The Hermit Ibis Loves Maremma Tuscany!

Did you know that, after 300 years of extinction from Europe, the Hermit Ibis has recently returned to migrate to the continent? One of its favourite spots? The Maremma in southern Tuscany!

Meet the hermit ibis

Northern Bald Ibis, photo by

The Hermit Ibis – also known as Northern Bald ibis or Waldrapp – is a migratory bird found in barren, semi-desert or rocky habitats, often close to running water. This glossy black ibis measures about 70–80 cm (28–31 in). It has an un-feathered red face and head, and a long, curved red bill. It breeds colonially on coastal or mountain cliff ledges and feeds on lizards, insects, and other small animals.

The Northern Bald Ibis was once widespread across the Middle East, northern Africa, and southern and central Europe, with a fossil record dating back at least 1.8 million years. It disappeared from Europe over 300 years ago and is now considered critically endangered.

Reason for hope: Northern Bald Ibis Project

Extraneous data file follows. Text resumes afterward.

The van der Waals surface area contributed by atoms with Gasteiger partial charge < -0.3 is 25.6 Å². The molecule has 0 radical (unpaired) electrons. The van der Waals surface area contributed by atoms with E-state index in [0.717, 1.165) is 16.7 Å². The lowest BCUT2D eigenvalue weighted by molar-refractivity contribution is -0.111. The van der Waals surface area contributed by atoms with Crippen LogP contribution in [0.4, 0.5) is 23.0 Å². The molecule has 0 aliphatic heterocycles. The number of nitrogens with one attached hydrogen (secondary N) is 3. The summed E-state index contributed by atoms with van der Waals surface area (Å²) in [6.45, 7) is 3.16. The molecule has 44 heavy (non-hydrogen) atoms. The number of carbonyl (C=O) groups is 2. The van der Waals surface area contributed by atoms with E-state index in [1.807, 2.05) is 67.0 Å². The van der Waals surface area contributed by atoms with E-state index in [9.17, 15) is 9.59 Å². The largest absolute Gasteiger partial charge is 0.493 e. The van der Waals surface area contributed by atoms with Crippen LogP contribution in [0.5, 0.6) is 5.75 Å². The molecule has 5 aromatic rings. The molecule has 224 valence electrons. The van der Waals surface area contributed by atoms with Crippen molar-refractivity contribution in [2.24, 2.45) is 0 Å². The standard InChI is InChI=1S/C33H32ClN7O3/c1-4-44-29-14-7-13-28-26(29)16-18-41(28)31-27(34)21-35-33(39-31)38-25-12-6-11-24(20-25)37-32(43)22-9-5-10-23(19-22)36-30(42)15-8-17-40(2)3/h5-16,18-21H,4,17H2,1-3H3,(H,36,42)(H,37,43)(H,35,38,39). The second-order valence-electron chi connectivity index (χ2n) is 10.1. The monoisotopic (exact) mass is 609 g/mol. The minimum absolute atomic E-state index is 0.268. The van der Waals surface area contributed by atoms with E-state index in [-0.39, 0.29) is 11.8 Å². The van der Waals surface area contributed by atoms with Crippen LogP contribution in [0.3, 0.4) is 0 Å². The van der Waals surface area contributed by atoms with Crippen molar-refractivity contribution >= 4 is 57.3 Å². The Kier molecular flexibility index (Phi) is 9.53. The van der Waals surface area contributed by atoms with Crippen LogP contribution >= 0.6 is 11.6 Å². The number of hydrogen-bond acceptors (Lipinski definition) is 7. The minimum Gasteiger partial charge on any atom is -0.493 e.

In the context of an EU project (LIFE+Biodiversity) called “Reason for Hope”, the Northern Bald Ibis is to be reintroduced in Europe with partners in Austria, Italy and Germany. You can learn more about this innovative project in this video.

Since the project’s launch, more and more Hermit Ibises have been returning to Maremma! In particular, the WWF Oasis “Laguna di Orbetello” in Southern Tuscany is a lagoon with a favourable microclimate during winter because it is in front of the Monte Argentario Promontory, a sort of offshore island.

The Hermit Ibis In Maremma: Argentario And Orbetello

Since 2002, the WWF Oasis “Laguna di Orbetello” is the common wintering area of the Northern Bald Ibises. In autumn, the birds arrive in Tuscany.

Photo by Guergana Radeva,

From September to April, the Northern Bald Ibises stay in the protected area and are permanently free-flying. During the day, they forage on nearby grasslands and fields; for sleeping, they return to the WWF Oasis.

At the beginning of April, the spring-time migration starts, and the number of birds at the Oasis decreases. The adult individuals (at the age of 2-3 years) return to their breeding area. Only some young birds stay in the protected area during the whole summer.

The hermit ibises seem to like golf quite a lot, as they are often seen strolling around the fairways of Argentario Golf Club!

Photo by Argentario Golf Club
Photo from
Photo by Daniele Metrano

Do you enjoy birdwatching and eco-tourism? Consider Maremma for your next vacation!

Sources: and

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